Another Perspective on Publishing Odds (Or, what's the likelihood I'll earn enough to eat?)

I returned home last night from several days at the beach, one of which involved an awesome writing conference on the Oregon coast called Summer in Words. Amazing insights were ripe for picking. Now I'm pumped and raring to go again. Nothing like a boatload of inspiration to get me back on track. I highly recommend hanging out at a conference if you need to amp up your energy. What writer doesn't now and again? Face it, this can be a lonely and discouraging occupation.

Especially if you get hung up on the bleak stats, like those I posted in my Tuesday Tantrum about Stats that Suck.

Now, here's an antidote. Kristin Lamb blogs about all things writerly and kindly posted a lovely article about how not to drown in those odds. She notes that probably three quarters of Americans want to write a book. Hundreds of thousands will pick up a pen or open a blank word doc and start writing that novel. How many will finish? Maybe 5%. And the field narrows from there. Only 5% of people who finish a novel will go to a conference. And only a few will do other things to better their odds: read some books on craft; revise, revise, REVISE; write another book; keep querying when rejected; build a platform . . . (insert any number of other steps a writer can take to increase the chances of success).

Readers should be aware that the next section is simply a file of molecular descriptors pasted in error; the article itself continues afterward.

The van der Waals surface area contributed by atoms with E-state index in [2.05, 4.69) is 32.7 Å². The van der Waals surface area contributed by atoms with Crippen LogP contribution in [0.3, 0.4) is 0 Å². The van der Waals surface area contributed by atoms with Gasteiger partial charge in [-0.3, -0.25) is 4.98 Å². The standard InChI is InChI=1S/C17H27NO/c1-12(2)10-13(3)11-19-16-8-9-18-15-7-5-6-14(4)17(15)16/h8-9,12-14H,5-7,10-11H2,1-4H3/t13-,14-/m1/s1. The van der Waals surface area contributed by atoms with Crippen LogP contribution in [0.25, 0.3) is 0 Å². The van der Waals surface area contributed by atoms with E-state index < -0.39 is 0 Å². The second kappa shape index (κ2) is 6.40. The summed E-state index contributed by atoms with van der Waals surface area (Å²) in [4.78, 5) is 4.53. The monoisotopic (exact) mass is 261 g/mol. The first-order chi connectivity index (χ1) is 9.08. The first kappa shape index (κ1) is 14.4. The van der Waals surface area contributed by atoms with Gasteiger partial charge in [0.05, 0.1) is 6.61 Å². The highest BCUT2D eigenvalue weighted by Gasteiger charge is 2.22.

So, keep this in mind when you're on the ledge, about to scrap your dreams, ready to quit and go back to the real world.

Or, as author Randall Platt challenged the attendees at her Summer in Words workshop: How long are you planning on living?

This is the dream. It's hard work to manifest that dream. And that makes success all the tastier.

1 comment:

  1. It can be discouraging, but in the end those percentages are right. It takes perseverance and dedication and honing the craft--something that few are willing to put in.

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